Making the Chamber Style Reed
for Penny-Chanters
October 2001 Update

Original 7 November 2000


The "chamber" style of reed is one whose complex interior shape is obtained mostly by gouging and sanding rather than by the more common bending processes. One variant of this method is taught by Andreas Rogge, another is illustrated in some detail on the web site of Evertjan t'Hart. I have heard that it was also practiced by the famous Irish pipemaker Leo Rowsome.

Here are adaptations to make such a reed that plays well in Penny-Chanter. It has the benefit for novice reed makers of needing very little cane knowlege to create the proper shape, with a construction that is reasonably safe against permanent collapse due to weather or assembly problems. However it does require some mechanical skill to cut, sand and scrape the cane carefully.

The Penny-Chanter requires its own special staple (the metal tube on which the cane blades are mounted). I sell these ready-to-use, and a free spare is provided with Penny-Chanters that I sell. Dimensions for making your own staples are linked below.

Evertjan's pages linked below can be used as a primary reference, with greatest success for Penny-Chanter (in my experience) by substituting dimensions and variations given on this page. For other chanters the information here may help give some useful ideas if chamber style reeds have been unsatisfactory.

One note, this style of reed may work best over a narrower range of adjustment than the bending-formed reeds. When finishing and fine-tuning, it is probably best to play the reed for 5-10 minutes before assessing its performance, so that the reed is best for the long period of playing when warmed-up rather than for the first few moments at the beginning of a playing or practice session.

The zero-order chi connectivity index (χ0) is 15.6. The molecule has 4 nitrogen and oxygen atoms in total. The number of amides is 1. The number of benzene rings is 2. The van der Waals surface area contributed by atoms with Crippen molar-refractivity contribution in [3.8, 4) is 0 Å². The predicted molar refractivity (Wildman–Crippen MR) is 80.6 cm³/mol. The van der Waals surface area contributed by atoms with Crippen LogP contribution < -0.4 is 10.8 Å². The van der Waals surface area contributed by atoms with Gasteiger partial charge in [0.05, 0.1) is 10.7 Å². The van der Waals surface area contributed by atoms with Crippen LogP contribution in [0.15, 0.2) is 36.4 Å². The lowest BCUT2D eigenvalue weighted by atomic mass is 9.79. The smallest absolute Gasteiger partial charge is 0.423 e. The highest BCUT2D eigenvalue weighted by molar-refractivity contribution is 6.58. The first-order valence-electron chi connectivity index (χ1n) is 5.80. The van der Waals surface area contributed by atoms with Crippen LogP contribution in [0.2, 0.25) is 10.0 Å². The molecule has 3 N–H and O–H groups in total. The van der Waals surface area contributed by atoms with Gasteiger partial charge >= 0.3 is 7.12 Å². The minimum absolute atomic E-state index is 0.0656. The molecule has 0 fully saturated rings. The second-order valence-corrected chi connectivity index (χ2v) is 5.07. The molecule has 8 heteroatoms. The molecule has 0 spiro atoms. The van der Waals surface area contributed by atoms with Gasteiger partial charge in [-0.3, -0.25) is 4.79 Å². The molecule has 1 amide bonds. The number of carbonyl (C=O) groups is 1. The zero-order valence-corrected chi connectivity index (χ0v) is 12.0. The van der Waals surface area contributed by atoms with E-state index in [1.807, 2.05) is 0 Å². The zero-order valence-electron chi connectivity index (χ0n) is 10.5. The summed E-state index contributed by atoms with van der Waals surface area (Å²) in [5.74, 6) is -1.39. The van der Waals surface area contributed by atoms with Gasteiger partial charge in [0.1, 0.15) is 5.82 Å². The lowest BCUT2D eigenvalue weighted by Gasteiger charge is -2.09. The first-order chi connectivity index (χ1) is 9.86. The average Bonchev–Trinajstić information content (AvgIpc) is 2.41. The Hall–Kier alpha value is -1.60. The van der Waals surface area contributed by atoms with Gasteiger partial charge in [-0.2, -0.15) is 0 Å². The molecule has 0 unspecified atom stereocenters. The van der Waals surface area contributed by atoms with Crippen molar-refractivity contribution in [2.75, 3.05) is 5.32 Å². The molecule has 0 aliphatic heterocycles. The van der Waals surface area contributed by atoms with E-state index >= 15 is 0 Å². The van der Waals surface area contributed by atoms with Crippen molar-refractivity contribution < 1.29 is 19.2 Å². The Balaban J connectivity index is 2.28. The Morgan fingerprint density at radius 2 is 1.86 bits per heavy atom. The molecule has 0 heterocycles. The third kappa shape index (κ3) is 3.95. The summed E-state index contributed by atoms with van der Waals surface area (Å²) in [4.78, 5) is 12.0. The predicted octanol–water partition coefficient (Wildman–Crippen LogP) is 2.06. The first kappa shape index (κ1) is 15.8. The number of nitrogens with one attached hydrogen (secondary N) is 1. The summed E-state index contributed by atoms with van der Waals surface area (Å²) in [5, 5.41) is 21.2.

References and Updates Tested for Penny-Chanter
October 2001

  1. Evertjan t'Hart's Reedmaking Web Site.
  2. Diagram for making staple required for Penny-Chanter if not purchasing my staples
  3. How to roll sheet metal staple from David Daye's educational Bagpipe Page
  4. Diagram of cane dimensions tested for Penny-Chanter
  5. Carving or gouging chamber steps tested for Penny-Chanter
  6. Sanding the gouged chambers into a smooth interior shape
  7. Assemble and bind reed
  8. Heat-set the shape to reduce weather sensitivity
  9. First Crude Scraping of the reed
  10. Attach the bridle to control reed shape during finishing
  11. First attempt to finish the scrape
  12. More views of final scrape
  13. Adjusting the scraping and performance

  1. Seth Gallagher's Reedmaking Web Site -- a different method based on the more common bending/formation which works when Penny-Chanter staple and cane outside dimensions are used as shown above. Does not involve carving a chamber.

Questions, special order questions email David Daye at: 

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